• Seasonings: Various seasonings are added to turkey bacon to provide flavor, such as salt, sugar, and spices.
  • Vegetables: Some recipes may include vegetable-derived ingredients like celery powder or lettuce, which gives turkey bacon different flavors and textures.
  • Preservatives: Like its pork counterpart, turkey bacon may contain additives and preservatives, such as nitrates and nitrites. These help to extend the product’s shelf life and maintain the desired color.

It’s important to remember that the specific ingredients and nutrition values of turkey bacon may vary depending on the brand and recipe used. To get a better understanding of a particular product’s composition, always consult the packaging and read the ingredient label carefully.

Remember, turkey bacon is not just about the ingredients themselves, but also the way they are combined and processed.

Nutrition Information

When considering turkey bacon as part of your diet, it’s essential to look at its nutritional content. Here are some key nutrients and their values found in a 2-ounce serving of turkey bacon:

  • Calories: 218 calories
  • Fat: 14 grams
  • Sodium: High sodium content, added as a natural preservative and flavor.
  • Carbohydrates: Almost no carbohydrates, as turkey bacon is 100% meat
  • Protein: 4.8 grams per 2 slices

Turkey bacon’s lower fat content compared to pork bacon can make it an attractive option for those looking to reduce their overall fat intake. The lower calorie count can also be appealing, although the difference between turkey and pork bacon calorie-wise is not significant.

Keep in mind that despite its lower fat content, turkey bacon typically has a high sodium content. Consuming high amounts of sodium can contribute to potential health issues, such as high blood pressure and heart disease.

Although turkey bacon lacks significant amounts of carbohydrates, fiber, and sugars, it does provide a decent amount of protein, which is essential for muscle repair and overall health.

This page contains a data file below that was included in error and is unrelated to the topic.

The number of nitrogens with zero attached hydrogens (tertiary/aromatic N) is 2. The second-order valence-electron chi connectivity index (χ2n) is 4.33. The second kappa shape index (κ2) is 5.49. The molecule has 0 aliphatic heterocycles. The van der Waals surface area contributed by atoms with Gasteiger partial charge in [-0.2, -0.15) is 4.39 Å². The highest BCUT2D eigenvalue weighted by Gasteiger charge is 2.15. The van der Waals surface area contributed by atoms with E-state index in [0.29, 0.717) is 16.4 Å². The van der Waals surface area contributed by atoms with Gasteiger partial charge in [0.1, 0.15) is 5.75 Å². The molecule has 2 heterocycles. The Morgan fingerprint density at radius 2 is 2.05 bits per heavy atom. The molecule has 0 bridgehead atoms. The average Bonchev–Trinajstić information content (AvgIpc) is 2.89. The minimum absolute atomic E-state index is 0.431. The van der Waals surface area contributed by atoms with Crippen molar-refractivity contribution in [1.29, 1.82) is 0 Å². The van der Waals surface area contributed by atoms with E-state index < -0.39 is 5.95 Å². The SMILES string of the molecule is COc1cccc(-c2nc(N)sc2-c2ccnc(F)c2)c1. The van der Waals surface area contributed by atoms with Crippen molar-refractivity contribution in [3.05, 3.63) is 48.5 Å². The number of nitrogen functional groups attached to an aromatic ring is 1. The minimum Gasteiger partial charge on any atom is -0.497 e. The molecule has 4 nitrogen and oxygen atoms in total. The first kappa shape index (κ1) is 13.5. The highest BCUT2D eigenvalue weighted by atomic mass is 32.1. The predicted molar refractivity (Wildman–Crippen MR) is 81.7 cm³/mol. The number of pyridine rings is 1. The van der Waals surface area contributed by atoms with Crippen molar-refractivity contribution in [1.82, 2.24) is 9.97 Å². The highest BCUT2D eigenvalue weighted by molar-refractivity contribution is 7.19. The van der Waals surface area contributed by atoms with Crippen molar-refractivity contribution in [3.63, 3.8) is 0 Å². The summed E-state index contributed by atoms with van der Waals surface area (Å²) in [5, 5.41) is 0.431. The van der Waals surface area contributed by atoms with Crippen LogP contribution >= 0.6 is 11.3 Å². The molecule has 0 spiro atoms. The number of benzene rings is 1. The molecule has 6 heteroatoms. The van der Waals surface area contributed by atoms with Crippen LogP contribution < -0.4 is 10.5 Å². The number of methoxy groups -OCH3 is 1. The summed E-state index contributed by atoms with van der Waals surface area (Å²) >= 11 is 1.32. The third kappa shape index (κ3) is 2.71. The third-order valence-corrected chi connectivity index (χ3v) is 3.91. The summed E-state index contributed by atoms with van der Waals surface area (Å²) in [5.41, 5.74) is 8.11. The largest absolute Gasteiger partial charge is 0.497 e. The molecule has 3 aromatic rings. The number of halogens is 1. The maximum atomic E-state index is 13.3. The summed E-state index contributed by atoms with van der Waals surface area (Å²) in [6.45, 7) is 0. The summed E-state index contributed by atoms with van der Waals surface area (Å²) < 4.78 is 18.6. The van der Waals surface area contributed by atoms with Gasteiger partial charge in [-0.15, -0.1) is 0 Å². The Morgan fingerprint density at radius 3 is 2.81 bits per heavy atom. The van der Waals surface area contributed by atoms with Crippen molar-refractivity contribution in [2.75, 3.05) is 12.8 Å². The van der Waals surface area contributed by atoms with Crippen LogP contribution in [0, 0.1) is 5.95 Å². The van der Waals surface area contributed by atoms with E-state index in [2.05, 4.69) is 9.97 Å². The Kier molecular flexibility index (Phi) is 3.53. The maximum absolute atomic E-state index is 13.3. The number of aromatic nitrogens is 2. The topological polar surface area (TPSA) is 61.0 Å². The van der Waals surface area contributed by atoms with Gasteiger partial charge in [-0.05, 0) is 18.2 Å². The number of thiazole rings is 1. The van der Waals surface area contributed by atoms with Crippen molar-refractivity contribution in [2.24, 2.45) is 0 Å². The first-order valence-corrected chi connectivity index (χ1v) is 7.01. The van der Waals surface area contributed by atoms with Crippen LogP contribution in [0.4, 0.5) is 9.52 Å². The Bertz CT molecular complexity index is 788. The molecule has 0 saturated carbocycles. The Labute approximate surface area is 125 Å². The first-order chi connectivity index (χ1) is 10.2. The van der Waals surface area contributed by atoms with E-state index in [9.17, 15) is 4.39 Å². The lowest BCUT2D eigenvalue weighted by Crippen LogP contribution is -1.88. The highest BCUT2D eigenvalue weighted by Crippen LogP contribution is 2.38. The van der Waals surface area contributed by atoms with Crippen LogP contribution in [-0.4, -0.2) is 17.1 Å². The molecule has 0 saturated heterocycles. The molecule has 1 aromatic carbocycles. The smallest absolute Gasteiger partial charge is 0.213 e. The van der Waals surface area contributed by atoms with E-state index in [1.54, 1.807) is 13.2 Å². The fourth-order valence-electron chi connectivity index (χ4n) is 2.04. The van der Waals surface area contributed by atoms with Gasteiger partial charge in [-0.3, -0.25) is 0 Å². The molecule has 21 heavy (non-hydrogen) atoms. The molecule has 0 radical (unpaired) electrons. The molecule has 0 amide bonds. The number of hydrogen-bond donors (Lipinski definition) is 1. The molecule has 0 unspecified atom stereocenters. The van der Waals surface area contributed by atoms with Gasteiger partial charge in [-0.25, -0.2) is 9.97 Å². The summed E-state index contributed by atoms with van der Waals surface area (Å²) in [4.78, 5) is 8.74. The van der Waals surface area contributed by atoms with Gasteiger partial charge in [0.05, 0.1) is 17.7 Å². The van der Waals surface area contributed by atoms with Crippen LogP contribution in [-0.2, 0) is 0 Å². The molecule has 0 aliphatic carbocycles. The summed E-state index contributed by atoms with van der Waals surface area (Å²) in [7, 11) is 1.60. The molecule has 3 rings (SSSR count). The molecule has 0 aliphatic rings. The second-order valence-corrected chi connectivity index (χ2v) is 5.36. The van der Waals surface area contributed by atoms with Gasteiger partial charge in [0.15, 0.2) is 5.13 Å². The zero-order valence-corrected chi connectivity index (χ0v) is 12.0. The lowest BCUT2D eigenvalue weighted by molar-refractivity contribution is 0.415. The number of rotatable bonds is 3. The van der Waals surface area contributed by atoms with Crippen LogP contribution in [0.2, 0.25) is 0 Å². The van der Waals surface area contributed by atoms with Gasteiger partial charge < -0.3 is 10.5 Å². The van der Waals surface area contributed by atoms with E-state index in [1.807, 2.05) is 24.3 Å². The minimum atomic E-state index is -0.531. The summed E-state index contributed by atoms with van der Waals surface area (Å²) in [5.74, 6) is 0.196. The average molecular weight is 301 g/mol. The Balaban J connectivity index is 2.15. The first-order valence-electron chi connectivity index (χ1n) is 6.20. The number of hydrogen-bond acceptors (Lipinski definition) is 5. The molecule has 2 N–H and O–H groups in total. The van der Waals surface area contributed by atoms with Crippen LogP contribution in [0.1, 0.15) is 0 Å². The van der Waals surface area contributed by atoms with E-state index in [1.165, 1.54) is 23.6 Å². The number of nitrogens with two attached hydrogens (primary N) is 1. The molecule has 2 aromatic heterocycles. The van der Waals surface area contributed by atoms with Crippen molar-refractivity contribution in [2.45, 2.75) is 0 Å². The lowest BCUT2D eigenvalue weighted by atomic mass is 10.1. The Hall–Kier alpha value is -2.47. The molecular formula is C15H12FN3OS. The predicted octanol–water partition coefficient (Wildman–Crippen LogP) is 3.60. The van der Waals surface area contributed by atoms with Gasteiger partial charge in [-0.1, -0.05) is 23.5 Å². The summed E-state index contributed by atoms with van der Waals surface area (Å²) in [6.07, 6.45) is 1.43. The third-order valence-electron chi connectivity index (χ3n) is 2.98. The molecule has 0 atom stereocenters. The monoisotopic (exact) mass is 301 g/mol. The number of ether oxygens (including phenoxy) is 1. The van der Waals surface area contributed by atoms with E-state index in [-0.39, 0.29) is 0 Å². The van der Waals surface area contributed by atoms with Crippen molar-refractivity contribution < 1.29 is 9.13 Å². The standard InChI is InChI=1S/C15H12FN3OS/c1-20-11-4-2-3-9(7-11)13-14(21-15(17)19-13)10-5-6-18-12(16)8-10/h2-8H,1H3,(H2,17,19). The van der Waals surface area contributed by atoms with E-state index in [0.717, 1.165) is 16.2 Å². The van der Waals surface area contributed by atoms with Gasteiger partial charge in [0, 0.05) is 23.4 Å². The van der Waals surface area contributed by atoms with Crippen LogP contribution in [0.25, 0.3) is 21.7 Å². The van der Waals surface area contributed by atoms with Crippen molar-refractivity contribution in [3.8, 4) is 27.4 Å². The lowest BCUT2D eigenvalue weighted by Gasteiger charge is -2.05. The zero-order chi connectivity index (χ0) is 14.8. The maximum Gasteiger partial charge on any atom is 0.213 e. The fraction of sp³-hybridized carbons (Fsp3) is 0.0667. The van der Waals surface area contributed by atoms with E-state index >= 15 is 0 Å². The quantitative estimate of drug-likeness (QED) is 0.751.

While turkey bacon doesn’t have an extensive list of vitamins and minerals, it does offer some nutritional benefits. However, there are healthier options available if you are looking for a protein source that is rich in vitamins and minerals such as iron, potassium, B vitamins, phosphorus, and niacin.

Always consider your nutritional needs and goals when choosing turkey bacon or any other food as part of your diet.

Health Benefits of Turkey Bacon

Reduced Sodium Content

Turkey bacon is a good alternative to pork bacon, especially if you are watching your sodium intake. Opt for reduced-sodium turkey bacon to keep your salt consumption within the recommended limit. Consuming less sodium in your diet helps in maintaining healthy blood pressure and reducing the risk of heart disease.

Lower Saturated Fat Content

By choosing turkey bacon, you are consuming 25% fewer calories and 35% less saturated fat than pork bacon. This can be beneficial if you are watching your calorie or fat intake. Reducing saturated fat consumption promotes better heart health and weight management.

Rich in Minerals

Turkey bacon is a good source of essential minerals such as zinc and selenium. Zinc helps maintain a healthy immune system, while selenium acts as an antioxidant to defend your body against oxidative stress.